Agencies Urged To Be Assertive In Pursuing Enforcement Of Competition Law

By Zarul Effendi Razali

KUALA LUMPUR, March 7 (Bernama) -- Competition agencies should be assertive in pursuing the enforcement of the competition law to ensure that the public's and consumer's welfare are well-protected.

Principal Economic Advisor to the Portuguese Competition Authority Board, Dr Joao Eduardo Gata, said the competition agencies should be aware about how different markets worked, monitor those that were particularly relevant for the economy on a regular basis and complement the smart monitoring effort with advocacy efforts.

He said the advocacy efforts would only be successful if the firms, the business community and the receiving ends of the cycle understood that competition law would be enforced.

"You (competition agencies) need to inform them that you will be adamant in enforcing the competition law so that they will react to that by changing the behaviour if needed and will not engage in illegal practices," he told Bernama on the sidelines of the Malaysia Competition Conference 2017 here today.

He said the awareness programme in educating the public and firms on the competition policy was never an ending process and needed to be done continuously to ensure that they fully understood the law.

"You have to keep 'selling' the benefits of the competition law, both to businesses and non-businesses, specially the small and medium enterprises because they don't have enough resources to have in-house counselling regarding this policy.

"They need to understand how the competition policy can benefit them while they operate in the market," he said.

He said some companies were not even aware about the types of conduct which were legal or illegal under the competition law.

"These companies obviously engage in practices without knowing that they are illegal because they are beneficial to them," he said.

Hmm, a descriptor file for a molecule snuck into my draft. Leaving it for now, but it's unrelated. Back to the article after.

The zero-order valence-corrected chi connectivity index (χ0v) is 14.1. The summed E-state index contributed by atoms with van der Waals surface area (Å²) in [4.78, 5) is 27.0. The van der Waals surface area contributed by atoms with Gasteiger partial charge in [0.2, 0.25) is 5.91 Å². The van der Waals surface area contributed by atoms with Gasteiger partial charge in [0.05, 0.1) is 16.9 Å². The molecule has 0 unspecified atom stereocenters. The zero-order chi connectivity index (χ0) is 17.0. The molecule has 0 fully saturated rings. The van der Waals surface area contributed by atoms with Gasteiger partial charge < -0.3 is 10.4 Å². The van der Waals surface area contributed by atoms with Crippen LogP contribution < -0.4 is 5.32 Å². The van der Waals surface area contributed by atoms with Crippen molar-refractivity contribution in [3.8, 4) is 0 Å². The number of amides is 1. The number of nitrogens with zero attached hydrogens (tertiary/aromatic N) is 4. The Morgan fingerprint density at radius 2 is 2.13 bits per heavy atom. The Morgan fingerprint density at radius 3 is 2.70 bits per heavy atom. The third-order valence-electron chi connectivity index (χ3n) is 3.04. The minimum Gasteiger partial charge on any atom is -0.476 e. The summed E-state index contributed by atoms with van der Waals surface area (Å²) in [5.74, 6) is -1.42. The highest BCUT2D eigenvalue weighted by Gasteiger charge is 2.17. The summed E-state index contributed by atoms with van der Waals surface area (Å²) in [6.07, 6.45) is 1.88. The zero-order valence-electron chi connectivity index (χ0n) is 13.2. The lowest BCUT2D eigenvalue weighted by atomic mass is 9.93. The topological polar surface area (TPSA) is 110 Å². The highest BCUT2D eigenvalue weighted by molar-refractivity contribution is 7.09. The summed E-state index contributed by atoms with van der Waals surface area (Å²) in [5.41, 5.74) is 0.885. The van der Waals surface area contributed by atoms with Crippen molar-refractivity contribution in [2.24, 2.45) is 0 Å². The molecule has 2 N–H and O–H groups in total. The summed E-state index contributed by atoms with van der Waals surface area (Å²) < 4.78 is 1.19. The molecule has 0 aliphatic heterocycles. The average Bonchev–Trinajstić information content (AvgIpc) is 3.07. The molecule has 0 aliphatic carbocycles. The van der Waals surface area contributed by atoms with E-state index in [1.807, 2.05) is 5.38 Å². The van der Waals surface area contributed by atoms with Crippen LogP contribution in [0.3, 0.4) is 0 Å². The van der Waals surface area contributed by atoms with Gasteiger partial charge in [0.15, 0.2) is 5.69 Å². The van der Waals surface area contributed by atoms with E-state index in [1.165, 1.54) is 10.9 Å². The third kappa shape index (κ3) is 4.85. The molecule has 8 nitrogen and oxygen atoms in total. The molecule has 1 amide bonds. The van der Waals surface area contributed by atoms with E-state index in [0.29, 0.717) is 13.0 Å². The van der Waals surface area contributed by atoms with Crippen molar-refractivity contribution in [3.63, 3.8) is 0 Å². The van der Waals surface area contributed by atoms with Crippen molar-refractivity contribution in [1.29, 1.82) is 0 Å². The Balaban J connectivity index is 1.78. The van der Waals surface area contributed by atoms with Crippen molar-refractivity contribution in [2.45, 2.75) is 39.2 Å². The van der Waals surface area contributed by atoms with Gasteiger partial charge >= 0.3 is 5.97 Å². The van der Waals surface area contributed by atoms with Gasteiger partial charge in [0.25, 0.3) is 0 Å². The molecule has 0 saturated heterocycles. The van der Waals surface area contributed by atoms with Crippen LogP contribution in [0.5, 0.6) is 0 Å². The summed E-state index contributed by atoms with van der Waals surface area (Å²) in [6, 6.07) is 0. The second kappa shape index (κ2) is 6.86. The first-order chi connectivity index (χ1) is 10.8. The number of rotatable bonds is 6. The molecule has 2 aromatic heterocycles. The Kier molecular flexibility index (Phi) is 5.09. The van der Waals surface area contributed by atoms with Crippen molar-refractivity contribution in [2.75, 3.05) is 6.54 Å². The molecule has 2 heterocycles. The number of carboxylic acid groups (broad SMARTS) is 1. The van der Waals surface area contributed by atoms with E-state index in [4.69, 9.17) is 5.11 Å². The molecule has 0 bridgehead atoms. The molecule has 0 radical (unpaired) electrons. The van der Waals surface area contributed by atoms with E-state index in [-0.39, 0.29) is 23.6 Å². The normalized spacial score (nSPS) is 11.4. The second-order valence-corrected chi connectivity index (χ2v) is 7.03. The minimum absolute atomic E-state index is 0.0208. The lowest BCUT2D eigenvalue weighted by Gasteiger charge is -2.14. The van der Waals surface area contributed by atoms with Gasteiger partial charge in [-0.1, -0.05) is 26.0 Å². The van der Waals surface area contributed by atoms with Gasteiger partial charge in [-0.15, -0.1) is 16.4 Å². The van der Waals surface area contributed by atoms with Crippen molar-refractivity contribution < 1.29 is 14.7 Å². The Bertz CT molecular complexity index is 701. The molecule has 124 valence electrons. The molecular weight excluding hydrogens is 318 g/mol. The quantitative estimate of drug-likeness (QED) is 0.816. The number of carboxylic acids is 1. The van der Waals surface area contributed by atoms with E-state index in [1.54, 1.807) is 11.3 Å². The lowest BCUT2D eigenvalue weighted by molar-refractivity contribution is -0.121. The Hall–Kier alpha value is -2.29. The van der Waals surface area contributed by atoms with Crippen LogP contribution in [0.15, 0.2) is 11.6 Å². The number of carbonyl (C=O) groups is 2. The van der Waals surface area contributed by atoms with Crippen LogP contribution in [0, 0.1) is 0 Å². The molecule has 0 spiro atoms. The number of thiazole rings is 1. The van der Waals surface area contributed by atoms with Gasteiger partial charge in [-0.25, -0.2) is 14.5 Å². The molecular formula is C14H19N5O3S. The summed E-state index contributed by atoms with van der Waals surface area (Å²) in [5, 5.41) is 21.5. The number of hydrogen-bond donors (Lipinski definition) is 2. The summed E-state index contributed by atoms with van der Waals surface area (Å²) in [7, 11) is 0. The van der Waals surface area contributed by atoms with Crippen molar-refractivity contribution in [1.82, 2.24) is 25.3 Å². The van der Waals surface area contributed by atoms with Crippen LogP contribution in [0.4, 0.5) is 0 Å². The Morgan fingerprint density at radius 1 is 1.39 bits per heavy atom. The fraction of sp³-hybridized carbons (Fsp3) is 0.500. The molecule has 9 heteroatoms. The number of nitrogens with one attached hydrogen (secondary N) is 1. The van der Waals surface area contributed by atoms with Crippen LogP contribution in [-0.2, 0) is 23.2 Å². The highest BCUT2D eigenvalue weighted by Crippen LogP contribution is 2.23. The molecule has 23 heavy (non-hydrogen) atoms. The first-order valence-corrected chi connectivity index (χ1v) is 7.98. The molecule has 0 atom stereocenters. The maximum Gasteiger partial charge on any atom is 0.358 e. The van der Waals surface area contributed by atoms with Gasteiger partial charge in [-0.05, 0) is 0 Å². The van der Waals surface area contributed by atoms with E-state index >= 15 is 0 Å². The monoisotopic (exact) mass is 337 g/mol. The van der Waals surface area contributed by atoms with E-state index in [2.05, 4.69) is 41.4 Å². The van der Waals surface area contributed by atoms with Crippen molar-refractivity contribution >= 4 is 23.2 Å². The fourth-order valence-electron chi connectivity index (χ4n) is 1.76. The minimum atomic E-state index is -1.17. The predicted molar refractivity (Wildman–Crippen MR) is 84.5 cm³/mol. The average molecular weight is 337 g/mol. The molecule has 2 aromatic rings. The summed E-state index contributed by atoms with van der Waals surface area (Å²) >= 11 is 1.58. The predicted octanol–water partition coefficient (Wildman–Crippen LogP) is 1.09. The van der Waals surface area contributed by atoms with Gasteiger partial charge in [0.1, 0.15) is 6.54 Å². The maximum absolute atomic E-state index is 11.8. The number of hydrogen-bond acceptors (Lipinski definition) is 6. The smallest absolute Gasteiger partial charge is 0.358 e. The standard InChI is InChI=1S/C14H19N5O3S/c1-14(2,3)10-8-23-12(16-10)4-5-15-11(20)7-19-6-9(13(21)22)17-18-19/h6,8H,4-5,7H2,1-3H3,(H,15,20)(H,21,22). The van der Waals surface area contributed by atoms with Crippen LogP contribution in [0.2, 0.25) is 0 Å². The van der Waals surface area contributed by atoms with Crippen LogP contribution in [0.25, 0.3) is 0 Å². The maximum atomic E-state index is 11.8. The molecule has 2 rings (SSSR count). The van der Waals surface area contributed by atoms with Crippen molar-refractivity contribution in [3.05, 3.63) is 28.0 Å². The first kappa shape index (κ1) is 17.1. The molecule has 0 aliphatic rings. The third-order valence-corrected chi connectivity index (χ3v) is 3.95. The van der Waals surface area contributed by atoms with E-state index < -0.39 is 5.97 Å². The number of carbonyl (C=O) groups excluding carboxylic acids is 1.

For consumers, he said, the advocacy efforts were probably more difficult due to the size of current consumers.

"We have millions of them. However, we can still reach out to them through the media, websites and a series of roadshows," he said.

He said competition agencies should showcase the successes of their actions taken to dismantle the cartels to the public and use them to convey the benefits of the competition policy.

"If possible, even by giving consumers the quantifiable idea on how much they have gained by the dismantling of these cartels by the competition agencies," he said.

Under the competition law, 'cartel' refers to a group of similar, independent companies which join together to fix prices, limit production or share markets or customers between them.

Through liberalisation and privatisation processes since late 80s, the economy has become more competitive with firms working harder to compete among each other.

However, he said, some sectors still needed to improve their competition levels, not only for the benefit of the consumers, but also themselves and customers.

"When you have a market that is more competitive, those firms that participate, engage and conduct a business in more competitive market will become better and be able to compete in the international market.

"Competition in the domestic or larger markets is good for the firms because they will then will be better able to compete in the international market, especially in increasingly globalised world," he said .

Firms that are more sophisticated and more innovative in the international market could guarantee their survival and further expansion, he said.